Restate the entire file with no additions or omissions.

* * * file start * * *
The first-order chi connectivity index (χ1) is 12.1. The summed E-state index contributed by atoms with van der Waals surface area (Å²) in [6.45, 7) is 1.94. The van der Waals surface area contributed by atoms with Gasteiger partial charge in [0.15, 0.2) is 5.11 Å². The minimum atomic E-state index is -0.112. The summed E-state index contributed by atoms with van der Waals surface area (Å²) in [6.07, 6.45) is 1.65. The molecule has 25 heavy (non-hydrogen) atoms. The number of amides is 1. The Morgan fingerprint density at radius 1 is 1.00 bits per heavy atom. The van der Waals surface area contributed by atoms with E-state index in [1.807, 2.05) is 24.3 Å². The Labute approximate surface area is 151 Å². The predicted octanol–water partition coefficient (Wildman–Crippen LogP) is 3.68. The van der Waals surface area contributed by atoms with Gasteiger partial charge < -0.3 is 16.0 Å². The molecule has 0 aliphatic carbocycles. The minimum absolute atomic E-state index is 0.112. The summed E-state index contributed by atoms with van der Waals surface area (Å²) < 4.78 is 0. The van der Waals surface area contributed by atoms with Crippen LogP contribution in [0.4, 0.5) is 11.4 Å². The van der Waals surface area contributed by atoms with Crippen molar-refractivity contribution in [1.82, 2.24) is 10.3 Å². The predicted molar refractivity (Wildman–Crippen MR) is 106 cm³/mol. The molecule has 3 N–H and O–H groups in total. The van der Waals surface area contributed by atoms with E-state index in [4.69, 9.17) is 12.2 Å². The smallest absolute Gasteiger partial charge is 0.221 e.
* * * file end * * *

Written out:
The first-order chi connectivity index (χ1) is 12.1. The summed E-state index contributed by atoms with van der Waals surface area (Å²) in [6.45, 7) is 1.94. The van der Waals surface area contributed by atoms with Gasteiger partial charge in [0.15, 0.2) is 5.11 Å². The minimum atomic E-state index is -0.112. The summed E-state index contributed by atoms with van der Waals surface area (Å²) in [6.07, 6.45) is 1.65. The molecule has 25 heavy (non-hydrogen) atoms. The number of amides is 1. The Morgan fingerprint density at radius 1 is 1.00 bits per heavy atom. The van der Waals surface area contributed by atoms with E-state index in [1.807, 2.05) is 24.3 Å². The Labute approximate surface area is 151 Å². The predicted octanol–water partition coefficient (Wildman–Crippen LogP) is 3.68. The van der Waals surface area contributed by atoms with Gasteiger partial charge < -0.3 is 16.0 Å². The molecule has 0 aliphatic carbocycles. The minimum absolute atomic E-state index is 0.112. The summed E-state index contributed by atoms with van der Waals surface area (Å²) < 4.78 is 0. The van der Waals surface area contributed by atoms with Crippen LogP contribution in [0.4, 0.5) is 11.4 Å². The van der Waals surface area contributed by atoms with Crippen molar-refractivity contribution in [1.82, 2.24) is 10.3 Å². The predicted molar refractivity (Wildman–Crippen MR) is 106 cm³/mol. The molecule has 3 N–H and O–H groups in total. The van der Waals surface area contributed by atoms with E-state index in [4.69, 9.17) is 12.2 Å². The smallest absolute Gasteiger partial charge is 0.221 e.